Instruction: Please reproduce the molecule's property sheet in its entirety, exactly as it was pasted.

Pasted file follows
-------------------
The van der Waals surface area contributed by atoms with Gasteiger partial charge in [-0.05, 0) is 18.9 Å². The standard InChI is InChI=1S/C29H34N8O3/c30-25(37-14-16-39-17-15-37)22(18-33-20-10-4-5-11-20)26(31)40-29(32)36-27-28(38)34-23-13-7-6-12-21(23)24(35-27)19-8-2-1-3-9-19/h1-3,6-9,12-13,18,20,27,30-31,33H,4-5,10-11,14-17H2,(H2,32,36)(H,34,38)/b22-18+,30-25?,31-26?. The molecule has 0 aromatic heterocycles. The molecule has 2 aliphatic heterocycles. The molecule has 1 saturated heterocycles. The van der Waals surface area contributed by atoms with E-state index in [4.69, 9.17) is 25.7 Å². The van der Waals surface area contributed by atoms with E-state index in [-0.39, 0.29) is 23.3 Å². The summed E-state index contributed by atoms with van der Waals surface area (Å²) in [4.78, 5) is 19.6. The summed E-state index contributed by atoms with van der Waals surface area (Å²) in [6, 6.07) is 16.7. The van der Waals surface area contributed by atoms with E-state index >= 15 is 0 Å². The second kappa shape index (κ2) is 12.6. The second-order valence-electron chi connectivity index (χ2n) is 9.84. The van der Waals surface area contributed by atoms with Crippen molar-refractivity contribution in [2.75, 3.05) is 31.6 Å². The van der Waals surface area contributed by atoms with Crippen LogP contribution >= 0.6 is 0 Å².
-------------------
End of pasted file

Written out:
The van der Waals surface area contributed by atoms with Gasteiger partial charge in [-0.05, 0) is 18.9 Å². The standard InChI is InChI=1S/C29H34N8O3/c30-25(37-14-16-39-17-15-37)22(18-33-20-10-4-5-11-20)26(31)40-29(32)36-27-28(38)34-23-13-7-6-12-21(23)24(35-27)19-8-2-1-3-9-19/h1-3,6-9,12-13,18,20,27,30-31,33H,4-5,10-11,14-17H2,(H2,32,36)(H,34,38)/b22-18+,30-25?,31-26?. The molecule has 0 aromatic heterocycles. The molecule has 2 aliphatic heterocycles. The molecule has 1 saturated heterocycles. The van der Waals surface area contributed by atoms with E-state index in [4.69, 9.17) is 25.7 Å². The van der Waals surface area contributed by atoms with E-state index in [-0.39, 0.29) is 23.3 Å². The summed E-state index contributed by atoms with van der Waals surface area (Å²) in [4.78, 5) is 19.6. The summed E-state index contributed by atoms with van der Waals surface area (Å²) in [6, 6.07) is 16.7. The van der Waals surface area contributed by atoms with E-state index >= 15 is 0 Å². The second kappa shape index (κ2) is 12.6. The second-order valence-electron chi connectivity index (χ2n) is 9.84. The van der Waals surface area contributed by atoms with Crippen molar-refractivity contribution in [2.75, 3.05) is 31.6 Å². The van der Waals surface area contributed by atoms with Crippen LogP contribution >= 0.6 is 0 Å².